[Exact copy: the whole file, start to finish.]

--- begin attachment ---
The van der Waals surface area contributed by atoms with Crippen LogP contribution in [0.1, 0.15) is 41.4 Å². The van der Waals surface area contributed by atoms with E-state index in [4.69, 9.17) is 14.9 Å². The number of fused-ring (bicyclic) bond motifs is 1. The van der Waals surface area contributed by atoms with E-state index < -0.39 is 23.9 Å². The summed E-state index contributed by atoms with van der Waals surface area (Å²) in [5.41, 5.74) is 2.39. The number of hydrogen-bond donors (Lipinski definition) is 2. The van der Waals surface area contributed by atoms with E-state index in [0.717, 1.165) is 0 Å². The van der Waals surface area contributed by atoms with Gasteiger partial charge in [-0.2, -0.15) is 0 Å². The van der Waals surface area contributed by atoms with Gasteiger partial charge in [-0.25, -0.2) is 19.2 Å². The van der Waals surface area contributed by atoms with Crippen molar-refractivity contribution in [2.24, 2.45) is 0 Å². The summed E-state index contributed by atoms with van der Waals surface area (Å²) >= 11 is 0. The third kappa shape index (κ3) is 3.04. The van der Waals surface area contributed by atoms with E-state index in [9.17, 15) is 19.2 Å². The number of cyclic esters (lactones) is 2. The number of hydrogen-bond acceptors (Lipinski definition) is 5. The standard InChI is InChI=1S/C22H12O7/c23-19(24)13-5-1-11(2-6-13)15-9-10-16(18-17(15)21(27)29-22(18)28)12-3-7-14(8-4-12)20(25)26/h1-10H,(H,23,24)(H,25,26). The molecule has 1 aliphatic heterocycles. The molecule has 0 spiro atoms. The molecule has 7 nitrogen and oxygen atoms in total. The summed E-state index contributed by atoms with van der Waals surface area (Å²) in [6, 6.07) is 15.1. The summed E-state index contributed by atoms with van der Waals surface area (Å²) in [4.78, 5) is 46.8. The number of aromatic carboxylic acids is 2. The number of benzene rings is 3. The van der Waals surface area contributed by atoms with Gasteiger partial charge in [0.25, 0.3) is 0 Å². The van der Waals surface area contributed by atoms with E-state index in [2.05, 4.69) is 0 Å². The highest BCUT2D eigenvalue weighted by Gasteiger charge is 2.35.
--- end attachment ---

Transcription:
The van der Waals surface area contributed by atoms with Crippen LogP contribution in [0.1, 0.15) is 41.4 Å². The van der Waals surface area contributed by atoms with E-state index in [4.69, 9.17) is 14.9 Å². The number of fused-ring (bicyclic) bond motifs is 1. The van der Waals surface area contributed by atoms with E-state index < -0.39 is 23.9 Å². The summed E-state index contributed by atoms with van der Waals surface area (Å²) in [5.41, 5.74) is 2.39. The number of hydrogen-bond donors (Lipinski definition) is 2. The van der Waals surface area contributed by atoms with E-state index in [0.717, 1.165) is 0 Å². The van der Waals surface area contributed by atoms with Gasteiger partial charge in [-0.2, -0.15) is 0 Å². The van der Waals surface area contributed by atoms with Gasteiger partial charge in [-0.25, -0.2) is 19.2 Å². The van der Waals surface area contributed by atoms with Crippen molar-refractivity contribution in [2.24, 2.45) is 0 Å². The summed E-state index contributed by atoms with van der Waals surface area (Å²) >= 11 is 0. The third kappa shape index (κ3) is 3.04. The van der Waals surface area contributed by atoms with E-state index in [9.17, 15) is 19.2 Å². The number of cyclic esters (lactones) is 2. The number of hydrogen-bond acceptors (Lipinski definition) is 5. The standard InChI is InChI=1S/C22H12O7/c23-19(24)13-5-1-11(2-6-13)15-9-10-16(18-17(15)21(27)29-22(18)28)12-3-7-14(8-4-12)20(25)26/h1-10H,(H,23,24)(H,25,26). The molecule has 1 aliphatic heterocycles. The molecule has 0 spiro atoms. The molecule has 7 nitrogen and oxygen atoms in total. The summed E-state index contributed by atoms with van der Waals surface area (Å²) in [6, 6.07) is 15.1. The summed E-state index contributed by atoms with van der Waals surface area (Å²) in [4.78, 5) is 46.8. The number of aromatic carboxylic acids is 2. The number of benzene rings is 3. The van der Waals surface area contributed by atoms with Gasteiger partial charge in [0.25, 0.3) is 0 Å². The van der Waals surface area contributed by atoms with E-state index in [2.05, 4.69) is 0 Å². The highest BCUT2D eigenvalue weighted by Gasteiger charge is 2.35.